- Not considering the effect of close substitutes - De Beers and others involved in the mining of diamonds face increasing pressure from the introduction of artificial diamonds.
Is the Resource Difficult To Imitate?
A rare, valuable resource has great potential, but only if it remains both rare and valuable. In many cases, a firm can come along and simply imitate (or replicate) that resource.
There are some items that are impossible to imitate by definition. There is only one copy of da Vinci's Mona Lisa. No matter how much a painter may try, he will never be able to create an exact duplicate. Other characteristics can similarly be safe from imitation. For instance, there can only be one oldest vineyard within a country.
Nevertheless, for many valuable resources, the quantity available will continue to increase over time. Skills can be acquired, new suppliers can enter the marketplace, alternative sources of supply can be opened, and customer demand can be satiated.
Even the aphorism "land is a great investment, because they're not making any more of it" ceases to ring true on a long enough timeline. One can travel to the volcanoes of Hawaii to see that land is, in fact, being made on a slow, but regular basis. In a few tens of thousands of years, it might even be ready for purchase.
The fear of imitation has caused many businesses to attempt to limit imitation through artificial means. Two of the most popular are regulatory capture and government licensure. For instance, the South Sea Company was granted a monopoly by the British government for trade with South America in the early 1700s. Its license prevented direct competition and, thus, limited the ability of other enterprises to imitate. Other forms of legal privilege such as copyrights, patents and trademarks can be used to similar effect.
- Losing sight of efficiency of imitation - High fixed costs for resource exploitation may prove an excellent barrier to imitation for the first mover. In many cases, the question is not one of whether a resource can be imitated, but whether it is strategically desirable for another firm to do so.
- Ignoring temporality - Many resources may only be inimitable in the short term. For instance, possession of radio spectrum rights, patent rights, and agreements may have limited terms. Similarly, the time required for other firms to re-skill, retrain, mechanize or adapt may be extensive, but not infinite.
- Taking the word imitate too literally - There are multiple methods for acquiring resources. Recreating and re-sourcing are two methods. Acquiring control from the original party is an often forgotten third. In many cases, substitution of a similar resource or a dissimilar resource with similar effects may prove another means of competition.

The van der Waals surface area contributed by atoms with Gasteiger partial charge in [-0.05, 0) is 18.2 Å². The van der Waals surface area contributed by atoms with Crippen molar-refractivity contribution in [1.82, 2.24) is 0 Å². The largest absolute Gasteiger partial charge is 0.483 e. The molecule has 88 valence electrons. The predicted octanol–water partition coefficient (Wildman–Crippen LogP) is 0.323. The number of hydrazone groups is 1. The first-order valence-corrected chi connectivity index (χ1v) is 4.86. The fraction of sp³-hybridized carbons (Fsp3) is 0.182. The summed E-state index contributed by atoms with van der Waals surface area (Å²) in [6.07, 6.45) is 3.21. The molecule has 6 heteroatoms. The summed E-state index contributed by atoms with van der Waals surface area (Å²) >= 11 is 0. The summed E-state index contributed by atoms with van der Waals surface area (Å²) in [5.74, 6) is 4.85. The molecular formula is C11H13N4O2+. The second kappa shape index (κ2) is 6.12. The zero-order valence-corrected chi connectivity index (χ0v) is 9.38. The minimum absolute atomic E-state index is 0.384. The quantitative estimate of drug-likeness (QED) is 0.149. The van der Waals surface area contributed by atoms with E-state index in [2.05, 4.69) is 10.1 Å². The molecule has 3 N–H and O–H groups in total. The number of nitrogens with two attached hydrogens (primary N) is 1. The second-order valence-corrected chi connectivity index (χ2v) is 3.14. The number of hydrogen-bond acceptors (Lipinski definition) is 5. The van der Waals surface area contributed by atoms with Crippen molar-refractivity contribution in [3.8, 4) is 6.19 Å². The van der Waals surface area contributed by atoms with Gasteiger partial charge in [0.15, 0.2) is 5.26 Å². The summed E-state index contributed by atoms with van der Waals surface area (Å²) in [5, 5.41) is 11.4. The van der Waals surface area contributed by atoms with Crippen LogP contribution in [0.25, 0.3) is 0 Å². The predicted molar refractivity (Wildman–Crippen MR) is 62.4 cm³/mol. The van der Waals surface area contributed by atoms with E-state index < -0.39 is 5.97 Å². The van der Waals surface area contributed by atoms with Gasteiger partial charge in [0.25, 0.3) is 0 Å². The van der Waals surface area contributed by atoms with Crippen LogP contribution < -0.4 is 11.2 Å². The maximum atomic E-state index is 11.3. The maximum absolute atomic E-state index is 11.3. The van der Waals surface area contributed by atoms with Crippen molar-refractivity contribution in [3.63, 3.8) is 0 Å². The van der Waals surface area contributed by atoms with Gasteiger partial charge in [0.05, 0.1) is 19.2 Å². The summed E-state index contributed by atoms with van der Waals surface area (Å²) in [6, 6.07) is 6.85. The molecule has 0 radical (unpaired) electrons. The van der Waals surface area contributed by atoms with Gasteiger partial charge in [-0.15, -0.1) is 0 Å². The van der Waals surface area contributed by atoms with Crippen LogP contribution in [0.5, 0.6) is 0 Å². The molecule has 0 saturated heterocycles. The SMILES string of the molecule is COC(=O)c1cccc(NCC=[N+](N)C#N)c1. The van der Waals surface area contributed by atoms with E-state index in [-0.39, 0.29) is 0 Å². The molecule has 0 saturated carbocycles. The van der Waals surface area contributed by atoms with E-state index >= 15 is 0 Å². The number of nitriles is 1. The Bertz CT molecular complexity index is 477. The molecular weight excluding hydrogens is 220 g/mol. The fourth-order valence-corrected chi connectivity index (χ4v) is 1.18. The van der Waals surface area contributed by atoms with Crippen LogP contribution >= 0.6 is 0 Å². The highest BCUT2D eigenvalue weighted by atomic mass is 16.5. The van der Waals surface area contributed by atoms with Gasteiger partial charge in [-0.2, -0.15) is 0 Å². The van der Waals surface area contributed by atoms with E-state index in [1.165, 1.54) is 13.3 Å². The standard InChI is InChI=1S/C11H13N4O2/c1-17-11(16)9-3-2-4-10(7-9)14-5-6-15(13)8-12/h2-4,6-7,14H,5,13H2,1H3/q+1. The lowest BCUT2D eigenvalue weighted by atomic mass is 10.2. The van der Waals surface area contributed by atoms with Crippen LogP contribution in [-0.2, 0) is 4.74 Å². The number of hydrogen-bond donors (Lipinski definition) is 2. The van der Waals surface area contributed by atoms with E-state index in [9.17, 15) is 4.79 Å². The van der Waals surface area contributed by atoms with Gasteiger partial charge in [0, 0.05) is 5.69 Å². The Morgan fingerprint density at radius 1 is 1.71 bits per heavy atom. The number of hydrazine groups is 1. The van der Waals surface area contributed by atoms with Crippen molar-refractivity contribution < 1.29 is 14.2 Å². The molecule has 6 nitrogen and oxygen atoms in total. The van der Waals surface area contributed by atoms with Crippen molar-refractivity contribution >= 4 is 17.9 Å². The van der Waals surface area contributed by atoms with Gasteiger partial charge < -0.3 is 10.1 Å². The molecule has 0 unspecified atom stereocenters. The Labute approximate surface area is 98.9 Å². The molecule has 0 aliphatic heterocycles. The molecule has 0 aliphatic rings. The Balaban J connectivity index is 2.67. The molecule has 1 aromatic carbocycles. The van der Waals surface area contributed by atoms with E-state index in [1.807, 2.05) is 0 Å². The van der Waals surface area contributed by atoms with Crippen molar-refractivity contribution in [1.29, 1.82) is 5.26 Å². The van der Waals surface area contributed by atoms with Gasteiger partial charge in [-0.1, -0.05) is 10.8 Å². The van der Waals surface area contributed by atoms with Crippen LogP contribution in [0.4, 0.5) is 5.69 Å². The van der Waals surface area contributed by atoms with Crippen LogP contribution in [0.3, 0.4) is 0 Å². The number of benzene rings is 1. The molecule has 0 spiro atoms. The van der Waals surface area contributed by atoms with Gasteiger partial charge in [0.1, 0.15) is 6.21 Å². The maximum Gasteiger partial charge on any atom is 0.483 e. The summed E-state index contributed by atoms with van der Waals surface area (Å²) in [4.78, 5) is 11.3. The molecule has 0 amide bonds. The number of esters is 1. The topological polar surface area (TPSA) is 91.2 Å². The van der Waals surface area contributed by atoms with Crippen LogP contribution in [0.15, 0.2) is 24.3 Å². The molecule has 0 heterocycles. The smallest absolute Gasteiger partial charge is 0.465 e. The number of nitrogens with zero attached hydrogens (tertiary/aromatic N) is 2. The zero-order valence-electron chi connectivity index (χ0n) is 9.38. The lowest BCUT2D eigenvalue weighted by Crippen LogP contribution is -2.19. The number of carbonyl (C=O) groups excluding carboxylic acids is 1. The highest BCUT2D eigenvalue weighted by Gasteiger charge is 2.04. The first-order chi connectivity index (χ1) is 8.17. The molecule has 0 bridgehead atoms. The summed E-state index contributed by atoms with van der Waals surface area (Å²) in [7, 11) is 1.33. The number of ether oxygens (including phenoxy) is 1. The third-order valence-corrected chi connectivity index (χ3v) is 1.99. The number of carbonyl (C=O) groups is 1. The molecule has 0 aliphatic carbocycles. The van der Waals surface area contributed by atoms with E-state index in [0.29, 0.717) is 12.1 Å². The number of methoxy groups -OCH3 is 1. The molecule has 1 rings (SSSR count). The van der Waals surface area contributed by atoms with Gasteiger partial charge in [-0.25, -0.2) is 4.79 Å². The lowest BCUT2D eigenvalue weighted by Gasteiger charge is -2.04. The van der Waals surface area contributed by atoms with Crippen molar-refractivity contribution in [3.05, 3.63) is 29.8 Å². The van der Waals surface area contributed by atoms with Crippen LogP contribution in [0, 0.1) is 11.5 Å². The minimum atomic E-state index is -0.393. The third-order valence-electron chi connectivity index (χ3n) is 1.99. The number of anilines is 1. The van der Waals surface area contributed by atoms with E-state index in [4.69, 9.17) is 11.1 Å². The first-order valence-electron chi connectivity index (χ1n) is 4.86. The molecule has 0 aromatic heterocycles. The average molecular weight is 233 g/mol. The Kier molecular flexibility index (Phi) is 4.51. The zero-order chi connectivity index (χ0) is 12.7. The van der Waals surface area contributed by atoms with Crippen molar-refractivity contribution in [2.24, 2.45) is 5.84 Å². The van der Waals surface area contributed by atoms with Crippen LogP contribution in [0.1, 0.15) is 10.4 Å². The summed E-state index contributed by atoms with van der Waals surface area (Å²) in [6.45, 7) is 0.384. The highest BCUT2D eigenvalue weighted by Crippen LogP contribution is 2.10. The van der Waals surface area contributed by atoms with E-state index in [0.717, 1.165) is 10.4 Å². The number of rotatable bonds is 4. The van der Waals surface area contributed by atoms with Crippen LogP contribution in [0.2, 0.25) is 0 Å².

- Not considering the cost of maintaining inimitable status - Some resources are passively inimitable and require no cost to maintain their status. Others require active and ongoing expenses. If an active method is employed, it is crucial to understand whether the costs of doing so exceed the benefits.
Can the Organization Exploit the Resource?
Up until this point, the VRIO framework has been an analysis tool for studying the strategic potential of a given resource at a generic firm. It is now proper to ask whether or not a specific organization can properly exploit that resource.
Many firms are inherently different from one another. Each has its own unique culture, product mix, strategy, customer base and resources availability. Thus, it should be of no surprise that a given resource considered vital to one firm may be nearly worthless to another.
In many cases, parties with resources that are valuable, rare, and inimitable find themselves best served by selling to an intermediary. Individual workers, for instance, often lack the marketing, capital and other resources to leverage the value to their own labors. Thus, they choose to sell their labors to companies, rather than to individual consumers.
- Cargo culting - Many managers believe that if one organization can find value in a given resource, their organizations can too. As discussed earlier, each firm will have its own unique set of needs and abilities which will cause the potential utility of a given resource to be different for each organization. Nevertheless, some managers will alter a firm's organization in order to best extract value from a given resource without considering the effects it will have upon the firm's ability to extract value from other resources.
- Stategic considerations - Even if a firm cannot exploit a given resource efficiently, there may be strategic reasons to utilize it in-house. For instance, vendors are increasingly discovering that the outsourcing of manufacturing comes at a strategic cost - the outsourcers often grow to the point at which they can compete against the firm.
- Ignoring leverage - It's common for parties to ignore leverage and only look toward efficiency. It often makes sense to partner with third parties who are better equipped to exploit a given resource. As an example, a furniture company would likely earn greater profits selling an advanced electron scanning microscope to a pharmaceutical company than using it as a quality control tool for itself.
- First-mover advantage - For better or worse, many firms will see first-mover advantage as all that is required to ensure inimitability. An early lead may allow a firm to capture a large slice of the market and spread its costs of exploitation amongst a large production volume. Of course, the opposite may hold true. Early exploitation may enable other firms to learn, adapt and figure out how to exploit the resource more efficiently.
- Maintenance - It may prove difficult for an organization to maintain its ability to exploit a given resource over a long period of time. Often, due to the scaling of an organization or shifts in internal politics and focus, a firm's internal workings may change significantly. What was once a core competency may be relegated to a neglected activity.
The VRIO analysis framework can be a powerful tool for understanding a firm's available resources and its strategic potential. Nevertheless, it is not a panacea. Rather, this framework should be merely one tool in many when attempting to understand the strategic direction of a firm.